And once you weigh them once, just keep the sticker on there so that you don’t need to do it again! 

As for navigating through our plastic-filled grocery stores, here are some of my top tips:

  • Avoid buying things in plastic film (any plastic that isn’t a recyclable container). Instead, make some simple swaps:
    • Bagged lettuce –> whole lettuce head
    • Rice in a plastic bag –> bulk rice
    • Oats in plastic bag –> bulk oats
    • Tea bags –> loose leaf tea
  • Avoid paper milk cartons. They are made out of a mixed material (paper + plastic) and cannot be recycled.
  • Buy naked produce
    • Put all of your produce in reusable mesh or cotton bags
  • Put all of your nuts, grains, seeds, etc. in jars or mesh bags

Bulk Store Tip: to keep track of the code that is specific to the food item, you can either put the number in your phone’s ‘Notes’ app or take a picture. Then you can tell the grocery store clerk at checkout the numbers for all the items making it uber easy for both of you. 

For non-bulk items, try to buy it in recyclable packaging like metal/aluminum cans or plastic clamshells/containers.

I would say that I am about 80-90% zero waste at the grocery store. However, life is not perfect and some items in landfill packaging are simply unavoidable if you really want those foods.

These may be things like chips, frozen fruit, pre-packaged food, etc.

For me, I still buy frozen wild blueberries in a plastic bag. I have yet to find a grocery store near me that sells frozen wild blueberries in bulk and that is one thing that I will still buy because I have no other option. 

It’s important to note that your sustainability journey is unique to you and you should just try your best when going shopping at the store.

When you get home from grocery shopping, there are a few things you can do to continue your zero waste experience.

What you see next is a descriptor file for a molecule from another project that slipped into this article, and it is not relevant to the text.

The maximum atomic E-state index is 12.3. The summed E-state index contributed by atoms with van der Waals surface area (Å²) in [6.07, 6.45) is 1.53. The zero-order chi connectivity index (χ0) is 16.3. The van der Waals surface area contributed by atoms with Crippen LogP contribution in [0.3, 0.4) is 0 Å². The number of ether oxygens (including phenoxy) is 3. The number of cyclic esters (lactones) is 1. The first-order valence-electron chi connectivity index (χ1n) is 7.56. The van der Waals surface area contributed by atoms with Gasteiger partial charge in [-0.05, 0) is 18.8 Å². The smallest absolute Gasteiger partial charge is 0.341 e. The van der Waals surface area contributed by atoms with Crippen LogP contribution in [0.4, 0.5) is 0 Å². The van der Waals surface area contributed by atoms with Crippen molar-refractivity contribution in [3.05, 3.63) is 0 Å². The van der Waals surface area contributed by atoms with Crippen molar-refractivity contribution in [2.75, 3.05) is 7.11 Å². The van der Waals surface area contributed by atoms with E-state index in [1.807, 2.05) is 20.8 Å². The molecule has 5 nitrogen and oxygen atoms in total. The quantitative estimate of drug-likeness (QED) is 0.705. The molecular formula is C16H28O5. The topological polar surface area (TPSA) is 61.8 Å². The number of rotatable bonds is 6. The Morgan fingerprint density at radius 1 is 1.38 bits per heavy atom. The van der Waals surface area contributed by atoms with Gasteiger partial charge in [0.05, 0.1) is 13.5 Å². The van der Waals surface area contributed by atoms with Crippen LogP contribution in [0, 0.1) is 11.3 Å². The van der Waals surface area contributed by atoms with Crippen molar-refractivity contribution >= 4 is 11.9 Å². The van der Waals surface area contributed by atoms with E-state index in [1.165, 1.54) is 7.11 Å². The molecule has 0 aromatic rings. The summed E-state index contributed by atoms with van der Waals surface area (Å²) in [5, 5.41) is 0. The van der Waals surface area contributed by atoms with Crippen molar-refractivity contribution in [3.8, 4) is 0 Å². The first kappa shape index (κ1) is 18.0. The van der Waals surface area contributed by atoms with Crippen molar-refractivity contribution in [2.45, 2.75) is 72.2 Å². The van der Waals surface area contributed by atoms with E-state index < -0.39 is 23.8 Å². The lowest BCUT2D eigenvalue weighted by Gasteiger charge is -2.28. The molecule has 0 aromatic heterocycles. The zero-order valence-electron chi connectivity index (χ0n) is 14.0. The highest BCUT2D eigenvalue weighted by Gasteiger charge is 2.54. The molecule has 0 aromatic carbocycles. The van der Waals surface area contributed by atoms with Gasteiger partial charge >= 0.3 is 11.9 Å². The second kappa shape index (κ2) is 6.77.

Step 4: Putting Your Food Away

If I buy lettuce heads, I immediately wash and cut the lettuce and put in a big container. This makes it more likely for me to make a salad during the work week and actually makes it last longer. 

If I have produce in my mesh bags, I simply take them out and put it in my refrigerator.

However, I will leave my grains and/or nuts and seeds in the mesh bags. If you don’t want to do that, you can just pour them out into a mason jar. 

When storing food (especially leftovers), avoid Ziploc baggies and cellophane…

Instead, use jars, containers, Tupperware, or beeswax wrap!

Other items that make great food containers are old pasta sauce jars or large yogurt containers with lids. 


Conclusion

Although this all may seem like information overload, I promise you it is easier than you think.

Once you know what packaging to avoid, have all your bags/jars ready to go, and know where to shop, you will be a zero waste grocery shopping pro!

Feel free to download that graphic at the top if you want a refresher on what items are considered recyclable and what are considered landfill. This will help you immensely when you’re buying food. 

Of course, some items may not always have an alternative option (unless you’re willing to forego buying it all together, of course). Maybe there’s a bag of chips that you love and always get at the store… to that I say, go ahead and get them! Don’t rob yourself of things you really love and don’t feel pressure to be “perfect.” 

This is your journey and if you take even just one tip from this whole article when grocery shopping, then you are making progress and that’s all that really matters.

If you have any questions or feel like I’ve skipped over something vital, please leave a comment below and I will get back to you right away! 

Happy zero waste grocery shopping, everybody!

 

4 Replies to “Zero Waste Grocery Shopping”

  1. This is so informative and useful! Thank you so much for including the landfill/recycling information as well. I like to use a wine pen that wipes away easily, and put the purchase dates on my jars of nuts and grains. Helps to know how long I’ve had the item. Thanks again, I’m off to audit my cupboards!

    Sherry Priest says:
    1. I’m glad you found it helpful! Love that you use the wine pens – those are great.

      Ashley says:
  2. This weekend my family was brainstorming zero waste shopping strategies & what the most popular methods are. This site was the first place I thought to look! Love it.

    Hailey Miller says:
    1. Aw, that warms my heart!!! I’m so glad this could help 🙂

      Ashley says: